Sony’s remedy for data breach falls short

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Sony may have had the most serious data breach ever in the history of corporate America and their remedy for it is really lame.

In the continuing fallout from the data breach, Sony has come up with a plan to give 1 year of free credit monitoring to the tens of millions of PlayStation 3 customers and other gamers who had their billing address, purchase history, account info and credit card information stolen by crooks.

But the problem is that credit monitoring is worthless. It’s like the corporate equivalent of going into battle with a nuclear power and you are equipped with a slingshot. Sony should have instead offered a credit freeze to everyone affected.

A credit freeze is much more effective and would likely cost Sony less than credit monitoring. (A full credit freeze typically has a one-time fee that’s just a third of what credit monitoring costs annually.)

What exactly is a credit freeze? It is process where you shut off the access that a criminal could potentially have to open new lines of credit in your name.

As you probably know, each of the 3 main credit bureaus maintains an active dossier on you that contains info about your payment history, lines of credit and more. A credit freeze allows you to essentially seal your credit reports with each bureau. It does not affect your current use of credit in any way.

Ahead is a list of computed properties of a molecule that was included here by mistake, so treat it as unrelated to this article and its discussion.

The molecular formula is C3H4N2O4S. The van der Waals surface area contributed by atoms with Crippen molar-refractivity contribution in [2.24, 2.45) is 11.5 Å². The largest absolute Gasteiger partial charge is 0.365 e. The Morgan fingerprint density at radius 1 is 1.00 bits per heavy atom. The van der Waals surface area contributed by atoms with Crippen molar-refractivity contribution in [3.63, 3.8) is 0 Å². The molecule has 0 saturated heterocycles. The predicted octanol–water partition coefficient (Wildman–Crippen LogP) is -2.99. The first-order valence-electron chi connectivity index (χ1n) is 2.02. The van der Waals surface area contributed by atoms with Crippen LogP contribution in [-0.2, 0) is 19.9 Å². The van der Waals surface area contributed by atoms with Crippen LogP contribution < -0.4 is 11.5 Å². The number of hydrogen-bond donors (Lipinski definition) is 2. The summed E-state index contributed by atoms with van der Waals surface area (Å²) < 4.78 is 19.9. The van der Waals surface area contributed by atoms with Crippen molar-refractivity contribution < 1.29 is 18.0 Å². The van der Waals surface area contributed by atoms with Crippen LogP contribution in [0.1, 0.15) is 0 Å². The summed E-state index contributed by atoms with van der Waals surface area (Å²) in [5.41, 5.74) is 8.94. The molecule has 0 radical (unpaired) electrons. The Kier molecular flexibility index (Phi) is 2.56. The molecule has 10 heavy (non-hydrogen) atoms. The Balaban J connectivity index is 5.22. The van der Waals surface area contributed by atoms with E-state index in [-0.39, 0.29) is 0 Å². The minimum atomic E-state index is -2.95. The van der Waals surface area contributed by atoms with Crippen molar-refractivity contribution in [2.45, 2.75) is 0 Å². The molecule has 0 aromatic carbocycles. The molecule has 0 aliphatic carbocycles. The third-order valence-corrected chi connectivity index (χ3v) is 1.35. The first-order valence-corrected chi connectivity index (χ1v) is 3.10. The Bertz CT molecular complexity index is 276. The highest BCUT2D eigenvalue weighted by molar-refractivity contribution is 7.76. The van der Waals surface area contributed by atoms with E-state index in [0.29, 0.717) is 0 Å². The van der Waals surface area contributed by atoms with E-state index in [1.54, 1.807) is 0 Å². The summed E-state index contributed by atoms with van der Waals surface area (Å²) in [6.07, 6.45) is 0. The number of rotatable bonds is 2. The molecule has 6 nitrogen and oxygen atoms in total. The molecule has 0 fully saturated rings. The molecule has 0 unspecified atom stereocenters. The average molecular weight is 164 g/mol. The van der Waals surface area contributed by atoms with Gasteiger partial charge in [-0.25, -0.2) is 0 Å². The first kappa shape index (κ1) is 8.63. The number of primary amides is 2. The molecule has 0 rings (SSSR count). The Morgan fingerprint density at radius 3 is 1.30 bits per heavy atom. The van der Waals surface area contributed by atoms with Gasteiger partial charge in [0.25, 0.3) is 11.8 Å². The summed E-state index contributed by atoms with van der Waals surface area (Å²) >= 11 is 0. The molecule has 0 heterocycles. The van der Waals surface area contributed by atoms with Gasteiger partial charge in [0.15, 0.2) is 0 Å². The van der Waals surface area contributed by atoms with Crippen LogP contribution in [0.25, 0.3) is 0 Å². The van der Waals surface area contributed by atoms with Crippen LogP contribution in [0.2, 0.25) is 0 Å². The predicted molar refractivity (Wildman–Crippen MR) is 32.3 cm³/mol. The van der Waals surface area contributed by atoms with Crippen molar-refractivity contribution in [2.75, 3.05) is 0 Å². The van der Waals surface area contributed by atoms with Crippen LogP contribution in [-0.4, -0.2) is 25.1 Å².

When you do a freeze, you get a personal identification number (PIN) that only you know. That added layer of security means that crooks can’t establish new credit in your name even if they are able to take over other elements of your identity — because they don’t have your secret PIN.

Then when you actually want to apply for a new line of credit, you simply use your PIN to temporarily “thaw” your files. That makes them accessible to the creditor who’s considering you as a customer.

The cost to freeze your credit ranges from free to $10 per bureau, depending on your state. When you multiply that by 3 credit bureaus, you could pay anywhere from nothing to $30 for a freeze. Victims of identity theft can have any fees waived, and seniors are often exempt from the fees in most states.

If you get notification from Sony saying your account has been breached, see my credit freeze guide for directions on how to proceed.

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